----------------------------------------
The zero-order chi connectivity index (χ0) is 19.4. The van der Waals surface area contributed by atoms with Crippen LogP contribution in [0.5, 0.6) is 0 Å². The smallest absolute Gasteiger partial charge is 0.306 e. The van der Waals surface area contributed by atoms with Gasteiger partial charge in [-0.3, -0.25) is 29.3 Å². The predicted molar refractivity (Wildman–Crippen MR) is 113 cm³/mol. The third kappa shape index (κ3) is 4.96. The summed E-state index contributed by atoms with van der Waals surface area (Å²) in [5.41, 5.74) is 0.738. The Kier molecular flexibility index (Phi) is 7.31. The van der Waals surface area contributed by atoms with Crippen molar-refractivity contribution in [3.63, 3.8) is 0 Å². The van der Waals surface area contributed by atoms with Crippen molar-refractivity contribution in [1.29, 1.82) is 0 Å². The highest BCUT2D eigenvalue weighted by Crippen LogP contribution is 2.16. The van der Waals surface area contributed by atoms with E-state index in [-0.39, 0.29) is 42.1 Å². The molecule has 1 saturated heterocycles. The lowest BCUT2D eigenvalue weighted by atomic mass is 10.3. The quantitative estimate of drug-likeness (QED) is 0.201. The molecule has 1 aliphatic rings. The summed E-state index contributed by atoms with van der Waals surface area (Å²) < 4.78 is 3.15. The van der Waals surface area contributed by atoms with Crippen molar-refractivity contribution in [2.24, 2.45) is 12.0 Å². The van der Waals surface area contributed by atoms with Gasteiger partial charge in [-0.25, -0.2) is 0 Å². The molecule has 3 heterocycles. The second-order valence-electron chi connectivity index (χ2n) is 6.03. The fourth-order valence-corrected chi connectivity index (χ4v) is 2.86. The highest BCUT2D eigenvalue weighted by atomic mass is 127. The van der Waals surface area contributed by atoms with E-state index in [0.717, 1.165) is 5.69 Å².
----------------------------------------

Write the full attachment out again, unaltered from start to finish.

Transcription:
The zero-order chi connectivity index (χ0) is 19.4. The van der Waals surface area contributed by atoms with Crippen LogP contribution in [0.5, 0.6) is 0 Å². The smallest absolute Gasteiger partial charge is 0.306 e. The van der Waals surface area contributed by atoms with Gasteiger partial charge in [-0.3, -0.25) is 29.3 Å². The predicted molar refractivity (Wildman–Crippen MR) is 113 cm³/mol. The third kappa shape index (κ3) is 4.96. The summed E-state index contributed by atoms with van der Waals surface area (Å²) in [5.41, 5.74) is 0.738. The Kier molecular flexibility index (Phi) is 7.31. The van der Waals surface area contributed by atoms with Crippen molar-refractivity contribution in [3.63, 3.8) is 0 Å². The van der Waals surface area contributed by atoms with Crippen molar-refractivity contribution in [1.29, 1.82) is 0 Å². The highest BCUT2D eigenvalue weighted by Crippen LogP contribution is 2.16. The van der Waals surface area contributed by atoms with E-state index in [-0.39, 0.29) is 42.1 Å². The molecule has 1 saturated heterocycles. The lowest BCUT2D eigenvalue weighted by atomic mass is 10.3. The quantitative estimate of drug-likeness (QED) is 0.201. The molecule has 1 aliphatic rings. The summed E-state index contributed by atoms with van der Waals surface area (Å²) < 4.78 is 3.15. The van der Waals surface area contributed by atoms with Crippen molar-refractivity contribution in [2.24, 2.45) is 12.0 Å². The van der Waals surface area contributed by atoms with Gasteiger partial charge in [-0.25, -0.2) is 0 Å². The molecule has 3 heterocycles. The second-order valence-electron chi connectivity index (χ2n) is 6.03. The fourth-order valence-corrected chi connectivity index (χ4v) is 2.86. The highest BCUT2D eigenvalue weighted by atomic mass is 127. The van der Waals surface area contributed by atoms with E-state index in [0.717, 1.165) is 5.69 Å².